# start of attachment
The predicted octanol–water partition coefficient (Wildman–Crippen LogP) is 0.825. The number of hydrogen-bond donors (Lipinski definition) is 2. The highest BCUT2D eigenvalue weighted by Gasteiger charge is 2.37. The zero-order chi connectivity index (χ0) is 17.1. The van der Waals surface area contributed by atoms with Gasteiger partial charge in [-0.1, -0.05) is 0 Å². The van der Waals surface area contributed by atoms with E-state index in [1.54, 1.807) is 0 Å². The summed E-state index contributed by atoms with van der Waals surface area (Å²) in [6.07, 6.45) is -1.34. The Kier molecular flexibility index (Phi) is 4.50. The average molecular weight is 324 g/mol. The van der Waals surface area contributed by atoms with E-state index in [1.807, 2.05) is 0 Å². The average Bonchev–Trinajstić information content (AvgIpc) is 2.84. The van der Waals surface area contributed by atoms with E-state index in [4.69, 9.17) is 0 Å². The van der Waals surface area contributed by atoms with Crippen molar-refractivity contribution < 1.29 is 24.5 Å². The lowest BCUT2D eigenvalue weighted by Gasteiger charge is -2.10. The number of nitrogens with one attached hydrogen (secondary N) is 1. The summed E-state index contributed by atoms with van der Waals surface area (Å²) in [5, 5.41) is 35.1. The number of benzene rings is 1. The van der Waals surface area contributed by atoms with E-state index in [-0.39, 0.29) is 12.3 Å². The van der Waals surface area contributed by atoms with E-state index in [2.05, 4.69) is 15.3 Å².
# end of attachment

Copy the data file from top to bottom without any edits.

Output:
The predicted octanol–water partition coefficient (Wildman–Crippen LogP) is 0.825. The number of hydrogen-bond donors (Lipinski definition) is 2. The highest BCUT2D eigenvalue weighted by Gasteiger charge is 2.37. The zero-order chi connectivity index (χ0) is 17.1. The van der Waals surface area contributed by atoms with Gasteiger partial charge in [-0.1, -0.05) is 0 Å². The van der Waals surface area contributed by atoms with E-state index in [1.54, 1.807) is 0 Å². The summed E-state index contributed by atoms with van der Waals surface area (Å²) in [6.07, 6.45) is -1.34. The Kier molecular flexibility index (Phi) is 4.50. The average molecular weight is 324 g/mol. The van der Waals surface area contributed by atoms with E-state index in [1.807, 2.05) is 0 Å². The average Bonchev–Trinajstić information content (AvgIpc) is 2.84. The van der Waals surface area contributed by atoms with E-state index in [4.69, 9.17) is 0 Å². The van der Waals surface area contributed by atoms with Crippen molar-refractivity contribution < 1.29 is 24.5 Å². The lowest BCUT2D eigenvalue weighted by Gasteiger charge is -2.10. The number of nitrogens with one attached hydrogen (secondary N) is 1. The summed E-state index contributed by atoms with van der Waals surface area (Å²) in [5, 5.41) is 35.1. The number of benzene rings is 1. The van der Waals surface area contributed by atoms with E-state index in [-0.39, 0.29) is 12.3 Å². The van der Waals surface area contributed by atoms with E-state index in [2.05, 4.69) is 15.3 Å².